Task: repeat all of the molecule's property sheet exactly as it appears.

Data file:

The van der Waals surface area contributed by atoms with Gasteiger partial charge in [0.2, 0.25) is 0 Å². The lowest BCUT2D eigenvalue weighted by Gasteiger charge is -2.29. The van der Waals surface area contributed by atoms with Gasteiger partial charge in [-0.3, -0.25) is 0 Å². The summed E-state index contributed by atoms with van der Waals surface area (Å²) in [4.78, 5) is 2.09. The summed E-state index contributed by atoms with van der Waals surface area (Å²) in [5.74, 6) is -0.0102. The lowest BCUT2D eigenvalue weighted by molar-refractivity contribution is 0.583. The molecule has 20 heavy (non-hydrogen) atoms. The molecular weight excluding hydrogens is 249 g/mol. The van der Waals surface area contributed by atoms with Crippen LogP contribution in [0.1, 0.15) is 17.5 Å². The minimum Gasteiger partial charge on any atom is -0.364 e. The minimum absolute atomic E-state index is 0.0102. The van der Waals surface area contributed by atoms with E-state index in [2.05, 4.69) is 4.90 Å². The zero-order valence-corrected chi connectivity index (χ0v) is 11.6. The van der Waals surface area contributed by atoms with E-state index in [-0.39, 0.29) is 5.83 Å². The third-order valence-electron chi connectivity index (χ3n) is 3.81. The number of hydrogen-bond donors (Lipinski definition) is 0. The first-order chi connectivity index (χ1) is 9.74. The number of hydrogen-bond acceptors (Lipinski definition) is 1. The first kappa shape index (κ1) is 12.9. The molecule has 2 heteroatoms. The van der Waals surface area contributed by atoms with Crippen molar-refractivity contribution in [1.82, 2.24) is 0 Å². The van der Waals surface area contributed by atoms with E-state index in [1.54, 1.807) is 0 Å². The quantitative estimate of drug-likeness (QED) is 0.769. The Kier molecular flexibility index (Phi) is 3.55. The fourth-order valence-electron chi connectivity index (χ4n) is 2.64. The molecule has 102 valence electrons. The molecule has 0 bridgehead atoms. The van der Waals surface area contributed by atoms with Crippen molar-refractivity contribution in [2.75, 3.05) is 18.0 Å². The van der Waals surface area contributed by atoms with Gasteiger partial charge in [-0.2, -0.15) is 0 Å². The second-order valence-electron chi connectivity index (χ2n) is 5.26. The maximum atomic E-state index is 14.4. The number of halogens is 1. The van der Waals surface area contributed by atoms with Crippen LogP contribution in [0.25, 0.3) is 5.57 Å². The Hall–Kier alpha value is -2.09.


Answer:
The van der Waals surface area contributed by atoms with Gasteiger partial charge in [0.2, 0.25) is 0 Å². The lowest BCUT2D eigenvalue weighted by Gasteiger charge is -2.29. The van der Waals surface area contributed by atoms with Gasteiger partial charge in [-0.3, -0.25) is 0 Å². The summed E-state index contributed by atoms with van der Waals surface area (Å²) in [4.78, 5) is 2.09. The summed E-state index contributed by atoms with van der Waals surface area (Å²) in [5.74, 6) is -0.0102. The lowest BCUT2D eigenvalue weighted by molar-refractivity contribution is 0.583. The molecule has 20 heavy (non-hydrogen) atoms. The molecular weight excluding hydrogens is 249 g/mol. The van der Waals surface area contributed by atoms with Crippen LogP contribution in [0.1, 0.15) is 17.5 Å². The minimum Gasteiger partial charge on any atom is -0.364 e. The minimum absolute atomic E-state index is 0.0102. The van der Waals surface area contributed by atoms with E-state index in [2.05, 4.69) is 4.90 Å². The zero-order valence-corrected chi connectivity index (χ0v) is 11.6. The van der Waals surface area contributed by atoms with E-state index in [-0.39, 0.29) is 5.83 Å². The third-order valence-electron chi connectivity index (χ3n) is 3.81. The number of hydrogen-bond donors (Lipinski definition) is 0. The first-order chi connectivity index (χ1) is 9.74. The number of hydrogen-bond acceptors (Lipinski definition) is 1. The first kappa shape index (κ1) is 12.9. The molecule has 2 heteroatoms. The van der Waals surface area contributed by atoms with Crippen molar-refractivity contribution in [1.82, 2.24) is 0 Å². The van der Waals surface area contributed by atoms with E-state index in [1.54, 1.807) is 0 Å². The quantitative estimate of drug-likeness (QED) is 0.769. The Kier molecular flexibility index (Phi) is 3.55. The fourth-order valence-electron chi connectivity index (χ4n) is 2.64. The molecule has 102 valence electrons. The molecule has 0 bridgehead atoms. The van der Waals surface area contributed by atoms with Crippen molar-refractivity contribution in [2.75, 3.05) is 18.0 Å². The van der Waals surface area contributed by atoms with Gasteiger partial charge in [-0.2, -0.15) is 0 Å². The second-order valence-electron chi connectivity index (χ2n) is 5.26. The maximum atomic E-state index is 14.4. The number of halogens is 1. The van der Waals surface area contributed by atoms with Crippen LogP contribution in [0.25, 0.3) is 5.57 Å². The Hall–Kier alpha value is -2.09.